We quickly decide to pull out our pocket knives and pepper spray.
I felt surprising calm because I had Bill next to me. He’s 6’3 and a large presence on the trail. Although I never underestimate wild animals I felt safe having him next to me. I was hoping that they were more scared of us then we were of them. We started backing away, both Bill and I holding our weapons as we made our retreat.
Mountain lions are super intimating to see in person. It was surreal to realize how large they are and have them so near to us. I was seriously ready to take them on if I needed to. I was kinda pissed that I didn’t get my Coke at that last aid station and I planned on taking it out on the cat if it messed with me! Ha!
Anyway, Bill and I did tag team, each of us, one at a time, moving about 20 feet ahead while the other one watched to see if the mountain lions followed. It was a tense hour trying to get distance between us and the wild animals.
By then I was mentally done. My leg was festering with the bee stings. I was slow and dehydrated. I was freaked about the mountain lions and sick to death of the endless rocks I was trying to maneuver through without breaking a leg.
Mile 44 aid station came and I was totaled. I didn’t have enough time to regroup before cutoff. It was over.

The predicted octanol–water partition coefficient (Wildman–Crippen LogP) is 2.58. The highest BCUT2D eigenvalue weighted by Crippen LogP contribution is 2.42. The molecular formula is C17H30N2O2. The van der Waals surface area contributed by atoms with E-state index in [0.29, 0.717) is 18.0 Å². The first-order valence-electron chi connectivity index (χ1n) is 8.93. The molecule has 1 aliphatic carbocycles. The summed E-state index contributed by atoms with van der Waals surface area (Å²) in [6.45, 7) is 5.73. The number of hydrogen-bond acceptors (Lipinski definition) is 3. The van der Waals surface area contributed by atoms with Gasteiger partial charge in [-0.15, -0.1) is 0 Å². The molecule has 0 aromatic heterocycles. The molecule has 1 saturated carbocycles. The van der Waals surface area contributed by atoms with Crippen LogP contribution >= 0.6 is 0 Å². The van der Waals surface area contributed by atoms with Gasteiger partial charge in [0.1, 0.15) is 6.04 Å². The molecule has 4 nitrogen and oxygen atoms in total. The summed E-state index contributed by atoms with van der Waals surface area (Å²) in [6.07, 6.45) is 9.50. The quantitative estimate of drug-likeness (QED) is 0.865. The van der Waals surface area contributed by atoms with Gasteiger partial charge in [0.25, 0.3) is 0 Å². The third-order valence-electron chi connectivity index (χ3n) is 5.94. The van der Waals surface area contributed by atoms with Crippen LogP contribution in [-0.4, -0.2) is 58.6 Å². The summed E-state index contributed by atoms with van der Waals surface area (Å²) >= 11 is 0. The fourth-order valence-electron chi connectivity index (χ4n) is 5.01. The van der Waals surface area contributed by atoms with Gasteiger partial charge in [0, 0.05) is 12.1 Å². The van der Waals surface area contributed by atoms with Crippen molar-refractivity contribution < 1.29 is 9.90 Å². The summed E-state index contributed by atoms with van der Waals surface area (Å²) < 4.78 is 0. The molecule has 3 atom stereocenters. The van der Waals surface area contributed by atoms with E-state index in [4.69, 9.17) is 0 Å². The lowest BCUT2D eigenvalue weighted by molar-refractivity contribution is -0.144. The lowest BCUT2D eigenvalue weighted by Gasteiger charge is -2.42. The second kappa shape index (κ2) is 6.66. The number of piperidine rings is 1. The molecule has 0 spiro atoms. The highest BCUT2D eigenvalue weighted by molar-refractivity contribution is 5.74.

Bill said, ” I have no regrets. It’s been a great adventure but I’m done”
I always want to finish a race I start. But the idea of trying to run out of the aid station to avoid cutoff wasn’t possible. I didn’t have time to regroup and get my body stable. I would have to run weak for another 19 miles with no aid station in wilderness. It would have been too much of a risk to push it. So the end of the race was at hand.
DNF ( Did Not Finish). I’ve had my share and they certainly aren’t as fun. Finishing an ultra race distance is always a gift. Everything has to click into place and the problems that pop up have to be solved to move on. It’s like a game of chess. Each move counts. Next time I would have a lighter pack, carry a Coke and be prepared for scrambling over miles of rock in the first portion of this race! Ha!
I have no regrets because I did learn and grow from the experience. Will I attempt it again?? Hmmmm, maybe?? Until next time Lake Tahoe 200……..